Rubrics identify specific skills or knowledge that determines student mastery of a standard into equal grading levels. Administrators can support transparent and schoolwide consistent rubrics by setting time for teachers to work together to create rubrics. Rubrics are shared with students and parents so that everyone has a clear pathway for student success. Communicating with rubrics to higher education entities sets clear expectations of student knowledge at every grade level. Rubrics remove student and parent grade negotiations since each mastery level is clearly defined while also answering the perennial teacher question, “What did these kids learn last year?” Rubrics are organic documents that teachers and sometimes students reassess yearly to make what is learned relevant for students to achieve success.
Many teachers recognize that traditional grading does not always reflect student achievement, but little concrete data show teachers where specific issues exist. The teachers compensate with extra credit, moving the curve, and other tricks to come up with a grade that reflects the knowledge their students show in class, or leaves some students hopelessly underserved by traditional grading with a high potential for failure. In a world of uncertainty, changing career and education opportunities that require flexibility and creativity, a system based on comparison, averages, and fundamental failure seems to be failing our students and our teachers. As a parent, you can start conversations by asking your child’s teacher, “What did my child know about this subject and what did they fail to show you that they know?” As a community member, the next time grading comes up you can start the discussion by asking if they mean a system where students are graded by what they know or by what they do. Grading students by what they know in a safe environment may end up facilitating the most resilient and flexible generation of lifelong learners yet.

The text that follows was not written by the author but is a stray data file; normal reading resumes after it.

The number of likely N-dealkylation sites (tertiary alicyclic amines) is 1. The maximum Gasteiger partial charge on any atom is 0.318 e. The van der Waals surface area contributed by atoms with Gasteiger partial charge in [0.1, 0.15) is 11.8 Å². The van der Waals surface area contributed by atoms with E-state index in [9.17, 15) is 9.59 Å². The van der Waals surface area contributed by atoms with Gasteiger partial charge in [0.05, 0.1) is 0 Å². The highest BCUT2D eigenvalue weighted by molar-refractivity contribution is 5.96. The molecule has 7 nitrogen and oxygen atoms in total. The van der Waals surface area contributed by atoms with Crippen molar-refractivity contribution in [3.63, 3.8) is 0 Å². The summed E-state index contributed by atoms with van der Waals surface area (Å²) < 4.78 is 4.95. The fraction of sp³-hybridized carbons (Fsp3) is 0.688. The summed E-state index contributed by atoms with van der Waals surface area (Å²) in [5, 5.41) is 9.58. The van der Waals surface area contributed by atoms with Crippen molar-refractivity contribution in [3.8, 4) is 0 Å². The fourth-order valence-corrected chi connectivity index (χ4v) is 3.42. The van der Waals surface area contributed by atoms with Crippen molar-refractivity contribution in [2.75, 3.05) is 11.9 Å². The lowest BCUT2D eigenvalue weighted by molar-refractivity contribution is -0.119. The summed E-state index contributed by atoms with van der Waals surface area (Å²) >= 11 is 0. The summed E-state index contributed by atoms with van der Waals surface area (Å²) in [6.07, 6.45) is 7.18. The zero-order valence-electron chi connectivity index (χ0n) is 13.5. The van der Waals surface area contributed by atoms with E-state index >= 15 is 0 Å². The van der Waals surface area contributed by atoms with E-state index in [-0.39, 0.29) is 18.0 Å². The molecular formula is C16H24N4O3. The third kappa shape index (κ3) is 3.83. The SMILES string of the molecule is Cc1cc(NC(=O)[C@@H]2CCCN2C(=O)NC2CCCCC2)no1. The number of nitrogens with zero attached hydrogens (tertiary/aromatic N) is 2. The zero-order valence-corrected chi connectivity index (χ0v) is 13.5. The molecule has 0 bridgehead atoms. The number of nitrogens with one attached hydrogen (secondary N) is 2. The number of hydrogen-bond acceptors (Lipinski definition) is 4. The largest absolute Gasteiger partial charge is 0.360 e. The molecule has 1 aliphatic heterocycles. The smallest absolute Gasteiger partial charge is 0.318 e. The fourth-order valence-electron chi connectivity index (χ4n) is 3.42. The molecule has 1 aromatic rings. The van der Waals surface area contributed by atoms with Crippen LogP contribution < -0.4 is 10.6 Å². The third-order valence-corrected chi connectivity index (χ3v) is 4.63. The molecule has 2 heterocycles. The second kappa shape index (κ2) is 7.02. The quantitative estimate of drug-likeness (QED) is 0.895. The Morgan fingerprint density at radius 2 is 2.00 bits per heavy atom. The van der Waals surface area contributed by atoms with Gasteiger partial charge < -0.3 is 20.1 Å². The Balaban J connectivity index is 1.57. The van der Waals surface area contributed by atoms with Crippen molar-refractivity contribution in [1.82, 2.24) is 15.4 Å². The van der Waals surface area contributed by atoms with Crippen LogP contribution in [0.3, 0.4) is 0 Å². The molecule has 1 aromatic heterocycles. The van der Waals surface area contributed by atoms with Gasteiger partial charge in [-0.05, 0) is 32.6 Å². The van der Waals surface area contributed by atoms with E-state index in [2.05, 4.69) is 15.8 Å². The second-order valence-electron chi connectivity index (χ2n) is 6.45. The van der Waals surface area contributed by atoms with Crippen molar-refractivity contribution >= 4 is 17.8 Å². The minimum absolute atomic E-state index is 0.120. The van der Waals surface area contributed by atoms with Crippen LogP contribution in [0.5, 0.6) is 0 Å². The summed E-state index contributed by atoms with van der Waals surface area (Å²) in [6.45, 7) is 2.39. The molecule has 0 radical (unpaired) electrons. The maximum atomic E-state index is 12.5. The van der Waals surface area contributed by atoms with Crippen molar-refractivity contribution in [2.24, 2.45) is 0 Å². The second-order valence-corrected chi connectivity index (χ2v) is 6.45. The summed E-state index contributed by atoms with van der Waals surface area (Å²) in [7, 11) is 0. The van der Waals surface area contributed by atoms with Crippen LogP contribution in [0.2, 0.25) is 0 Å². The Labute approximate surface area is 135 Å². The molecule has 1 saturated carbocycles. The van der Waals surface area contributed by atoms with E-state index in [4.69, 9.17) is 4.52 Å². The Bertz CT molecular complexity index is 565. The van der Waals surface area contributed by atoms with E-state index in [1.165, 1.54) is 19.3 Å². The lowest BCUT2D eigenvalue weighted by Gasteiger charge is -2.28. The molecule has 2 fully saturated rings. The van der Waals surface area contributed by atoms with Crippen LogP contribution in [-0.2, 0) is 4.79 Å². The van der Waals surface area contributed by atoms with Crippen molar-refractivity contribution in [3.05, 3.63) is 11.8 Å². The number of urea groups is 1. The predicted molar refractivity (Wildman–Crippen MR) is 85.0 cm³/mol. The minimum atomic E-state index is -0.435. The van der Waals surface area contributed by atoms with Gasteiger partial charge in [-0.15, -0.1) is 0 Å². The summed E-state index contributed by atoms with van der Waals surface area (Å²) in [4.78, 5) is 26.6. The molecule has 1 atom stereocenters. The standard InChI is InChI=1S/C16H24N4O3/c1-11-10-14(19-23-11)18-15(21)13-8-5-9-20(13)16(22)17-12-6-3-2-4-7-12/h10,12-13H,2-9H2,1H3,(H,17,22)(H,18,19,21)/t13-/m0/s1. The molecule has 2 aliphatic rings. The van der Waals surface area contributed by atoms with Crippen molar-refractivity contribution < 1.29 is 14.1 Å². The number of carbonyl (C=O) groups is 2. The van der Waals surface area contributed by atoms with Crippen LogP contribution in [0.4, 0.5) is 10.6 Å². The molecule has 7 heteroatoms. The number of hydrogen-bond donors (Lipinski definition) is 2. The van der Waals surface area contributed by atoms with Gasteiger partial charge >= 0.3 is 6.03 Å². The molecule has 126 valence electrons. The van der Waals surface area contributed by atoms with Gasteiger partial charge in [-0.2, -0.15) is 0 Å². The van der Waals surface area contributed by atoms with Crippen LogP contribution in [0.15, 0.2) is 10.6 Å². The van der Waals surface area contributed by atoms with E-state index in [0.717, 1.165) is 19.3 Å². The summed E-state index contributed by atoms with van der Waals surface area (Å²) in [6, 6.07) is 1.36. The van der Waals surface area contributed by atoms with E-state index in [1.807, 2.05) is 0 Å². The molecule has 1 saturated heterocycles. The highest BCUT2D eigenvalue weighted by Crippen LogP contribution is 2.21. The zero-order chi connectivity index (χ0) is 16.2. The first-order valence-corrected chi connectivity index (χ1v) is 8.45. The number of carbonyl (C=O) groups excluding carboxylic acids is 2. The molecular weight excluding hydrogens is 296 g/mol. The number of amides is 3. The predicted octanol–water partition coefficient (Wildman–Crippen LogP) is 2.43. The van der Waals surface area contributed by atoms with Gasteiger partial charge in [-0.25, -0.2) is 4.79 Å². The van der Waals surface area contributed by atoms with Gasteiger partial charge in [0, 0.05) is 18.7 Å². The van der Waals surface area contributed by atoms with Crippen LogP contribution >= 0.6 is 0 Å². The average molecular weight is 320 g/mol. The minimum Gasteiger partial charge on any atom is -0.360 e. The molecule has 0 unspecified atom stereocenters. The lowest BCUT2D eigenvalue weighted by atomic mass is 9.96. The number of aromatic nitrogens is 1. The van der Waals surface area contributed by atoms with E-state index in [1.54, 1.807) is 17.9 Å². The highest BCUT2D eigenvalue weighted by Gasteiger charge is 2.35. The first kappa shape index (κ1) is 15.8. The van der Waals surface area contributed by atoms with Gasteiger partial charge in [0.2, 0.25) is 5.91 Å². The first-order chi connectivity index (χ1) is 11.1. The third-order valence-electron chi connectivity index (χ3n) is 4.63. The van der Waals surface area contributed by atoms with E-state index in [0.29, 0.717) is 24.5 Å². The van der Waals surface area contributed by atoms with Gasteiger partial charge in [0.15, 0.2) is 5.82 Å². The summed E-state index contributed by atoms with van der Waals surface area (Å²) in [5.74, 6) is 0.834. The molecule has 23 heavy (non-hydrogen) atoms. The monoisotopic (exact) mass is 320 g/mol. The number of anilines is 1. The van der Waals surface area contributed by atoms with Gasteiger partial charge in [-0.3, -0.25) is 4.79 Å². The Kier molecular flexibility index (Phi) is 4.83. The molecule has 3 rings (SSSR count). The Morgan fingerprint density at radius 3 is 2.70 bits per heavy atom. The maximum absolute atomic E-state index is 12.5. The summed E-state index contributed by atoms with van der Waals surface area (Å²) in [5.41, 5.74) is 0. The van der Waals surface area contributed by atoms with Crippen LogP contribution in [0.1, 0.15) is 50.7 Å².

• Interview: Dr. Sonje Berg, Principal Buena Park High School, FJUHSD, 28 February 2022.
• Feldman, Joe, Grading for Equity, www.gradingforequity.org
• The Future of Grading When Failure is Not an Option, EdSource Roundtable Webinar, www.edsource.org/broadcasts/the-future-of-grading-when-failure-is-not-an-option 8 December 2021